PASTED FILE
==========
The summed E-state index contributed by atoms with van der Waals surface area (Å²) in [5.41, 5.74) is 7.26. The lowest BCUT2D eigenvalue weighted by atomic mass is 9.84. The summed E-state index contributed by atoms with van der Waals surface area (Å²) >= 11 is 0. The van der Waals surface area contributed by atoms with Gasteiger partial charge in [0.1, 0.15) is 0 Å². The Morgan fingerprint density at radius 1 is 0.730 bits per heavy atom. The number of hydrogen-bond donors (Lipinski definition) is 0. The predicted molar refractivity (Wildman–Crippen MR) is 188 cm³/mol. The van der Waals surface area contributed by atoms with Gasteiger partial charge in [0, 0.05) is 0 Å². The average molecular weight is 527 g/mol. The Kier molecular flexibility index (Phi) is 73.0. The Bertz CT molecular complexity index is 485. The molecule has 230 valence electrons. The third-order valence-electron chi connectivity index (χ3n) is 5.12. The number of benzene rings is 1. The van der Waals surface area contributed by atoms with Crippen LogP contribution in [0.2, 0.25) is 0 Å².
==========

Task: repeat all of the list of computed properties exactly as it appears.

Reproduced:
The summed E-state index contributed by atoms with van der Waals surface area (Å²) in [5.41, 5.74) is 7.26. The lowest BCUT2D eigenvalue weighted by atomic mass is 9.84. The summed E-state index contributed by atoms with van der Waals surface area (Å²) >= 11 is 0. The van der Waals surface area contributed by atoms with Gasteiger partial charge in [0.1, 0.15) is 0 Å². The Morgan fingerprint density at radius 1 is 0.730 bits per heavy atom. The number of hydrogen-bond donors (Lipinski definition) is 0. The predicted molar refractivity (Wildman–Crippen MR) is 188 cm³/mol. The van der Waals surface area contributed by atoms with Gasteiger partial charge in [0, 0.05) is 0 Å². The average molecular weight is 527 g/mol. The Kier molecular flexibility index (Phi) is 73.0. The Bertz CT molecular complexity index is 485. The molecule has 230 valence electrons. The third-order valence-electron chi connectivity index (χ3n) is 5.12. The number of benzene rings is 1. The van der Waals surface area contributed by atoms with Crippen LogP contribution in [0.2, 0.25) is 0 Å².